Monday, July 13, 2009

Today, Would Jefferson Be a Democrat or a Republican?

Both the Democrats and the Republicans like to think of themselves as the true heirs of Thomas Jefferson. The modern Democrats are historically descended from the Democratic-Republican Party that Jefferson himself organized to thwart the ambitions of Alexander Hamilton (although, ironically, they were known as "Republicans" in Jefferson's time). Democrats around the country annually celebrate Jefferson-Jackson Dinners, avowedly declaring a connection between Jefferson and the modern Democratic Party. But Republicans claim that their platform of small government and low taxes is more in line with true Jeffersonian philosophy than that of the big-government Democrats.

So, let us ask ourselves this: if Jefferson were alive today, would he be a member of the Democratic or Republican Party?

The answer: neither.

Let's begin with examining why Jefferson wouldn't have been a member of Republican Party. Firstly, Jefferson was a strict believer in the "wall of separation of church and state". Indeed, he coined the term himself in his famous letter to the Danbury Baptists. Needless to say, the modern Republican Party does not share this position, as it is largely dominated by a group of people who clearly disdain the separation of church and state. Had Jefferson seen the efforts by the Religious Right to subvert science education, enforce religious standards for judicial nominees, divert taxpayer money to religious institutions, and use the power of government to regulate personal moral behavior, Jefferson would have been horrified. Indeed, he likely would have considered the Religious Right the most dangerous people in America.

Secondly, Jefferson believed in keeping military expenditures minimal and holding to a largely pacifistic foreign policy. The modern Republican Party, by contrast, believes in pouring gargantuan amounts of money into a vast military-industrial complex, including military projects of huge expense and very dubious value. In a time of severe budget pressures and rapidly mounting national debt, this policy has contributed to the bankruptcy of the nation.

Furthermore, Jefferson believed that war should only be resorted to if absolutely necessary; indeed, he strenuously avoided war with Britain in 1807, even when the entire country was clamoring for it. By contrast, the last Republican administration almost gleefully invaded Iraq, a country that had not attacked the United States and had no plans to do so. Jefferson would have supported the campaign in Afghanistan, which was undertaken in response to a direct attack (and in which we can see parallels with his campain against the Barbary Pirates), but he would have fiercely opposed the invasion of Iraq as an unnecessary war of choice, and it would have tainted the Republican Party in his eyes.

Jefferson would have agreed with the planks in the Republican platform calling for lower taxes, smaller government, and balanced budgets. But he would immediately have noted that, during their years in power, the Republicans singularly declined to implement their own stated policies. Indeed, they massively increased the size of government and transformed a sizable budget surplus into an immense budget deficit.

There are more areas where Jefferson would have fundamentally disagreed with the Republican Party, from warrantless wiretaping to blatant cronyism in government appointments (remember this guy?). But the most obvious reasons Jefferson would never have been a Republican are the fact that the party is largely controlled by the Religious Right and its militaristic attitude to defense spending and foreign policy.

So, Jefferson would obviously not be a Republican. Would he, therefore, be a Democrat?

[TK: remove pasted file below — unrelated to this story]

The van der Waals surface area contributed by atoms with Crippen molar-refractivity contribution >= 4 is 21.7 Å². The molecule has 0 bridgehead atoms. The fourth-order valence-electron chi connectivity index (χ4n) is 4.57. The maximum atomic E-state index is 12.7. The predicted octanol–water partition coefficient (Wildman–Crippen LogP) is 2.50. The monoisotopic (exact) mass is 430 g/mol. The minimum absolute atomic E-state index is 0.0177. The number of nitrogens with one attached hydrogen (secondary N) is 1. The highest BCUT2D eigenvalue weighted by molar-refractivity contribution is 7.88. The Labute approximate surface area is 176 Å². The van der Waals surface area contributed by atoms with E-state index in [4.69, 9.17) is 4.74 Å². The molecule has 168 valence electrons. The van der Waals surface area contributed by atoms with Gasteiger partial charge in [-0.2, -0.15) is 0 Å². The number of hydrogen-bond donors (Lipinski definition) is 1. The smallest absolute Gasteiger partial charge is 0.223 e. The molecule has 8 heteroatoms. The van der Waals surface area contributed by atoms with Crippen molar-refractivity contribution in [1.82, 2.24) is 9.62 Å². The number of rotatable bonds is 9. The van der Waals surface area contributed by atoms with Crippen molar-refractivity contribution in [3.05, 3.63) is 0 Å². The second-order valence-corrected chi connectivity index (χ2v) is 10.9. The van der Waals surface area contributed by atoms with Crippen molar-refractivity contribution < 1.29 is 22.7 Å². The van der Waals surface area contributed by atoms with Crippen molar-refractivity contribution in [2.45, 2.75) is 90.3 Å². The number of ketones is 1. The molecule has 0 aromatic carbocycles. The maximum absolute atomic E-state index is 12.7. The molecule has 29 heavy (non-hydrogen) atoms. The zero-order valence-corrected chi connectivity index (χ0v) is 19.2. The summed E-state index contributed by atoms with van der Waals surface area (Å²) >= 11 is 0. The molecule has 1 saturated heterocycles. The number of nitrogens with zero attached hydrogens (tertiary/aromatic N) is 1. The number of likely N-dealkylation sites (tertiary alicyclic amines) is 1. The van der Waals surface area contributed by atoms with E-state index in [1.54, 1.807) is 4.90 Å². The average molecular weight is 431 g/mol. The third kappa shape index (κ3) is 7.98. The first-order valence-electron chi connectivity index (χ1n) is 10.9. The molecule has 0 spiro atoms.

No, he wouldn't. Jefferson would have firmly rejected the Democratic Party's over-reliance on the power of the federal government, whose powers Jefferson clearly believed should be strictly limited. The vast powers of modern federal institutions would have dismayed Jefferson, who would have believed that they sap the self-reliance of the people, and therefore indirectly sap their liberty.

A few quick examples should make the point. Jefferson would have asked why we have a federal Department of Education; shouldn't educational issues be decided on a purely local level? He would question the purpose of a federal Substance Abuse and Mental Health Services Administration, when a truly self-reliant people would be expected to deal with such issues on a community level, without resource to the government at all. And do we really need the federal government, rather than the German-American community, to declare October 6 to be German-American Day?

Jefferson believed profoundly that government at all levels should be limited only to activities that meet two criteria: 1) activities which are necessary, and 2) activities which only the government alone can do. If an activity is not necessary, then the government shouldn't bother with it. And if an activity can be done by ordinary people without recourse to the power of government, then the people should do it on their own. The modern Democratic Party does not feel the same way, as demonstrated by the whirlwind of federal programs they constantly propose and create, and this is the main reason that Jefferson would spurn them.

Jefferson also would have strongly opposed the current policy of President Obama and the Democratic Congress of incurring massive federal budget deficits, leading to a shocking increase in an already-disastrous national debt. Granted, the Republicans took a budget surplus and foolishly blew it, but President Obama's spending in his first year in office is much higher than spending was in any year of the Bush administration. Looking at this, the Shakespearean line "a plague on both your houses" would certainly have crossed Jefferson's mind.

The 21st Century Jeffersonian is not necessarily a Republican and not necessarily a Democrat. He or she participates fully in politics on all levels, but judges each candidate on his or her individual merits. And if 21st Century Jeffersonians believe that none of the candidates in a given election truly represent their values, they should step up to the plate and run for office themselves.

21 comments:

Anonymous said...

you say Obama's spending is more in 1 year then any of Bush's 8 Years.
Bush administration for the Troubled Assets Relief Program (TARP) and government takeovers of Fannie Mae and Freddie Mac, the deficit would total $1.2 trillion. The Total for 2009 is 1.4 Trillion you do the math & wonder if people know that the 2009 budget started in Oct 2008